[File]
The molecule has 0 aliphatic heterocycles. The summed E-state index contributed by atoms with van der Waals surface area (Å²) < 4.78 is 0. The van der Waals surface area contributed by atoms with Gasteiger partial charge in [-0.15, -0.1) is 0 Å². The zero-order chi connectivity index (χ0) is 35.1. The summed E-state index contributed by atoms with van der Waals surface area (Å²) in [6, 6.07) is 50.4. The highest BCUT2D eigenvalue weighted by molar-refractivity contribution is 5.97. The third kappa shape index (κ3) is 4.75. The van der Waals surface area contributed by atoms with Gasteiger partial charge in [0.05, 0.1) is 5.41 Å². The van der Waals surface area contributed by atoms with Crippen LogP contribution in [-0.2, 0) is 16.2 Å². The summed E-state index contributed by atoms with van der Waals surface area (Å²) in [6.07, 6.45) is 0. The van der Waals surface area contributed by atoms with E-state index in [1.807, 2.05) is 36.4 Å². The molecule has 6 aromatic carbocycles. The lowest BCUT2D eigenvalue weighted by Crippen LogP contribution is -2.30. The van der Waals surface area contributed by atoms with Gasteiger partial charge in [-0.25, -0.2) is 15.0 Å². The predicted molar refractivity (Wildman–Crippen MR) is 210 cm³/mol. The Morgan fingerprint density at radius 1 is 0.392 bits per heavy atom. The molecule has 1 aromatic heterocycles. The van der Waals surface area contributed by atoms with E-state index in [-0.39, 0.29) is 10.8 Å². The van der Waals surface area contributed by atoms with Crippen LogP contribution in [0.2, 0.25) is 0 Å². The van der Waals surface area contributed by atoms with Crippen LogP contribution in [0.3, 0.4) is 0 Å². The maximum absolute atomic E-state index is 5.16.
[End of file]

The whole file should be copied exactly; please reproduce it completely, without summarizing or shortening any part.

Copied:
The molecule has 0 aliphatic heterocycles. The summed E-state index contributed by atoms with van der Waals surface area (Å²) < 4.78 is 0. The van der Waals surface area contributed by atoms with Gasteiger partial charge in [-0.15, -0.1) is 0 Å². The zero-order chi connectivity index (χ0) is 35.1. The summed E-state index contributed by atoms with van der Waals surface area (Å²) in [6, 6.07) is 50.4. The highest BCUT2D eigenvalue weighted by molar-refractivity contribution is 5.97. The third kappa shape index (κ3) is 4.75. The van der Waals surface area contributed by atoms with Gasteiger partial charge in [0.05, 0.1) is 5.41 Å². The van der Waals surface area contributed by atoms with Crippen LogP contribution in [-0.2, 0) is 16.2 Å². The summed E-state index contributed by atoms with van der Waals surface area (Å²) in [6.07, 6.45) is 0. The van der Waals surface area contributed by atoms with E-state index in [1.807, 2.05) is 36.4 Å². The molecule has 6 aromatic carbocycles. The lowest BCUT2D eigenvalue weighted by Crippen LogP contribution is -2.30. The van der Waals surface area contributed by atoms with Gasteiger partial charge in [-0.25, -0.2) is 15.0 Å². The predicted molar refractivity (Wildman–Crippen MR) is 210 cm³/mol. The Morgan fingerprint density at radius 1 is 0.392 bits per heavy atom. The molecule has 1 aromatic heterocycles. The van der Waals surface area contributed by atoms with E-state index in [-0.39, 0.29) is 10.8 Å². The van der Waals surface area contributed by atoms with Crippen LogP contribution in [0.2, 0.25) is 0 Å². The van der Waals surface area contributed by atoms with Crippen LogP contribution in [0.3, 0.4) is 0 Å². The maximum absolute atomic E-state index is 5.16.